I’ve always been fascinated by the notion of irony, reaping what you sew, getting back what you put out. However you want to call it, it is essentially the penance fate requires you to succumb to as payment for your decisions, deeds and beliefs you’ve adopted as you’ve lived. A thief brings home that huge haul only to be held at gunpoint themselves and their bounty stolen. An abuser has the tables turned by their victim and revenge is exacted. In prison, the occasional news story comes out of a murderer or violent criminal found dead themselves in their cell. EC Comics in the 1950s played this formula out with gruesome and gleeful frequency. Remember that story charmer called “And All Through The House” about the woman who just happens to murder her husband on the very same Christmas Eve night that a lunatic wearing a Santa outfit has escaped a nearby asylum? Well, the final encounter didn’t exactly end with the lady having visions of sugar plums in her head. There was somewhat more of a decidedly bloody result. Director Matthew Williams does a rather cheeky, gleefully gruesome spin on the whole “shoe on the other foot” notion while paying homage to the decade of the slasher pic births, the 1980s. Though not without its minor flaws, it stands as both a loving homage to the period, while avoiding clichés, even offering a bold twist finale that few would see coming.
The neo-punk milieu (images of Billy Idol in spiked hair and leather spring up) and allusions to Manson and other cult leader types are on full display from the very start as a violent street gang is taken over by a charismatic, yet deeply unbalanced murderer name Blasphemous Rex. All in their small rural town become easy prey for these butchering brethren until they decided to target a farmer with his own serious bent. Not even a pair of cops on the trail can keep up with the body count. Open the blood-gates and let the carnage begin!
I admire Williams for being the type of filmmaker to not just stick to a tried-and-true formula and spit out a stock splatter film for the masses to gobble up like many a major studio is want to do. He takes a good portion of time examining the psychological makeup of every character type involved in this story. There are the people needing to be led, as if they could be a collection of newly-formed minds that are seeking thoughts and direction to move forward. Along comes the hot cravings of excess and sensation represented by the unhinged Rex. As well there are the momma’s boy personality traits exemplified by the farmer. There are more than a few nods to Norman Bates-mother relationship and all of its unhealthy attributes spotlighted for all to see. Perhaps most intriguing, however, is the scope put on the lead cop investigating, whose own ideas of justice and revenge get tossed into a mental blender. This guy Lenhardt is having flashbacks to Rex’s own displays of crimson carnage and seems on the verge of complete burnt-out cracking. His partner, Dunigan, seems a mite less of the cynic but only as if due to fewer years of experience wallowing in the muck than his more seasoned co-part. There is a seed of bleak there in his soul but it just needs to be fed some more from life’s sewer. Everyone is impacted here and it is refreshing to see violence as some disease attacking each of the people in its orbit on a different level and in a unique way.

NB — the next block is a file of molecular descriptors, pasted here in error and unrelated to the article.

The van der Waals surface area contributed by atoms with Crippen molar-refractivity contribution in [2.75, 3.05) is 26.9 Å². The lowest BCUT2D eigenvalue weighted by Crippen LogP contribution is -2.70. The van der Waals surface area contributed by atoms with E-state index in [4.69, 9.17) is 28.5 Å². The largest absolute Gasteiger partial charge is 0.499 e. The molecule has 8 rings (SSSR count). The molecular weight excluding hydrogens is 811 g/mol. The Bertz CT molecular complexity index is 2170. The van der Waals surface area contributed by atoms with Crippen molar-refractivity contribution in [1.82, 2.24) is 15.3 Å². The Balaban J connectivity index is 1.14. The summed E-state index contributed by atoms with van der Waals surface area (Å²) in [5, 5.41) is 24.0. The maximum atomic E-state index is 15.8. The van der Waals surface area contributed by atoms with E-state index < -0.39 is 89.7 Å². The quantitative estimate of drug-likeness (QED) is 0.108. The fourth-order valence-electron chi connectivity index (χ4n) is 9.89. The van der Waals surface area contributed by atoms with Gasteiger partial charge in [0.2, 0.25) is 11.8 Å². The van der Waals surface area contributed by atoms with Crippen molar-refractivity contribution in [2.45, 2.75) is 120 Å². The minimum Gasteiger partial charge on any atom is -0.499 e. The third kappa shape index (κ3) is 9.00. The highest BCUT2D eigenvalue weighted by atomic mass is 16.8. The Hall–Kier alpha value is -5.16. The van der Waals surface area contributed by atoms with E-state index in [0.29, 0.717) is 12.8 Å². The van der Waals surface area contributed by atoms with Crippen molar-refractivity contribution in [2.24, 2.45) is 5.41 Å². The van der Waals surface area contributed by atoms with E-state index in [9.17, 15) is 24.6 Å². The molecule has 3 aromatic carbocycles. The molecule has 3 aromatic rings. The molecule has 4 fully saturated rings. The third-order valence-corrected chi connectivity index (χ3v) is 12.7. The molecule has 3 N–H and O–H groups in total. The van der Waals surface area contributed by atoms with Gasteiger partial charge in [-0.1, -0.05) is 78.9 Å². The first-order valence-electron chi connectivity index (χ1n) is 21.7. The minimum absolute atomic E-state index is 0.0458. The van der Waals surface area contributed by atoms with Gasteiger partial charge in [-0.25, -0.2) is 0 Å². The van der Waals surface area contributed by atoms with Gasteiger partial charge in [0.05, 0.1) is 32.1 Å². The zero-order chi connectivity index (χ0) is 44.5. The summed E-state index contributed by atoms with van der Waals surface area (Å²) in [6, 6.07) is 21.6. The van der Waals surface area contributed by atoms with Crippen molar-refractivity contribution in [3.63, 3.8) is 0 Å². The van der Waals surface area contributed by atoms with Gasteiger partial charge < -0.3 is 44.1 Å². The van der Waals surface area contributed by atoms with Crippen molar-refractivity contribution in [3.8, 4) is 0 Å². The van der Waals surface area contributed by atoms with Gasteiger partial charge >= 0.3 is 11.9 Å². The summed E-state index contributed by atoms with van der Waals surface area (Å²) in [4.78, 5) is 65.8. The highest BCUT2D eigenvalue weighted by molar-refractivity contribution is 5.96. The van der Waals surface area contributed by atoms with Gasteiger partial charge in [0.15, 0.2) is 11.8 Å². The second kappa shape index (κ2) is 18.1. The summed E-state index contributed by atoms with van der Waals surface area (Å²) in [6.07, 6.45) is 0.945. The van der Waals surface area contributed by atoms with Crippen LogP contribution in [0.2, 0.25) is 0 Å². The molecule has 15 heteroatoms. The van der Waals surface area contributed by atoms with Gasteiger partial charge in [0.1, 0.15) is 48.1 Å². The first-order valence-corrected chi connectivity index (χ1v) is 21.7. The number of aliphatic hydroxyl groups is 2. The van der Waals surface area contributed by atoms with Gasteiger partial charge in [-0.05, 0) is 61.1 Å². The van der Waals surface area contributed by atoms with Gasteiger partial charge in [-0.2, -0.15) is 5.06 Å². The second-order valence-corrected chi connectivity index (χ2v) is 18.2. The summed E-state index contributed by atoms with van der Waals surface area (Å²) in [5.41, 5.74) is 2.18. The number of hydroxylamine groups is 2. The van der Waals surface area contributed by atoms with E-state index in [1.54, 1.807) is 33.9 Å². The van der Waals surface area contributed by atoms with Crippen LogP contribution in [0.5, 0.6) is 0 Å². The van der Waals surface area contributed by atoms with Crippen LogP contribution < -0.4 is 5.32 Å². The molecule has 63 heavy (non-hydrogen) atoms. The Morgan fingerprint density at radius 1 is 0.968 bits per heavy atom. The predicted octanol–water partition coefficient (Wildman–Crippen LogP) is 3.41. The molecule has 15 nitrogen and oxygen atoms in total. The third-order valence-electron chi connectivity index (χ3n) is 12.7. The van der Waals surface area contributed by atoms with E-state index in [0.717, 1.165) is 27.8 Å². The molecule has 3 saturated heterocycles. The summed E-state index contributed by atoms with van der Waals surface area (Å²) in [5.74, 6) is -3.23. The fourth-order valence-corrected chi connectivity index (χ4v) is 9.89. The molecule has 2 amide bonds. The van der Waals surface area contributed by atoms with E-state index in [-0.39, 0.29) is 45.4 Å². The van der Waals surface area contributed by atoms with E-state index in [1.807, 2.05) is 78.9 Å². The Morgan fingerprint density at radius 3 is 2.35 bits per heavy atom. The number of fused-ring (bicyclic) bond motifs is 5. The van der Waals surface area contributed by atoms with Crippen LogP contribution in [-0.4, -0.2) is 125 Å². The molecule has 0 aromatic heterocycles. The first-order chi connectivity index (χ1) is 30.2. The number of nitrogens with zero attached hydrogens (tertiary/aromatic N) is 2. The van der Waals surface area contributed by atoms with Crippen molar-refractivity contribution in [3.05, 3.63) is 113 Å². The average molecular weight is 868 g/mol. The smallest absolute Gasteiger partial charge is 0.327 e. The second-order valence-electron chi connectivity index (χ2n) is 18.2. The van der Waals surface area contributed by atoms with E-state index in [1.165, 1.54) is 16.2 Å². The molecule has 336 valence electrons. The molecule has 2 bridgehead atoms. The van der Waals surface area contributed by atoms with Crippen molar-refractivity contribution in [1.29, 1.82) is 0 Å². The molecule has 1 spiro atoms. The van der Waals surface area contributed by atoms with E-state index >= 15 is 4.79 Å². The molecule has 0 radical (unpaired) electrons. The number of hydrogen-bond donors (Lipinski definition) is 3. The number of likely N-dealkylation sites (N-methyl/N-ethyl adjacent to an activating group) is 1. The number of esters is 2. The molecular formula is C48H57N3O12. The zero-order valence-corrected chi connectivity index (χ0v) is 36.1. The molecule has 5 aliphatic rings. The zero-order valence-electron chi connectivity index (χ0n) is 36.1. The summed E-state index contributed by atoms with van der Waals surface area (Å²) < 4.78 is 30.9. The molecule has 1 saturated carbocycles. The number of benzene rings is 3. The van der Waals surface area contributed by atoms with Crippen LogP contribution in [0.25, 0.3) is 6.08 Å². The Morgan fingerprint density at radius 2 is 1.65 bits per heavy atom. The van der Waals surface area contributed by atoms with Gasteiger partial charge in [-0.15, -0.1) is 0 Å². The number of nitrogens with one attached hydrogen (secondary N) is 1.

If the examination of violence and its damage of the mental psyche in different ways on people isn’t enough to grip you in this exercise, well, Williams agrees with you. So he sets upon another tangent of the pros and cons of vengeance, that reaping and sewing I touched on in the opening of my review. The farmer manages to capture Rex and subject the crazed youngster to his own series of brutal, blunt tortures. This opens up a question of at what point does brutality achieve a level of acceptance? Is it more ok that it happens when the victim is a violent offender themselves? There’s even a hint of the ugly totality of what Rex has done hitting home for him when he, himself, becomes the recipient of it. An evil person forced to see the horror and futility of it from a different perspective. Studying blood acts from all sides and angles is not often handled this deftly.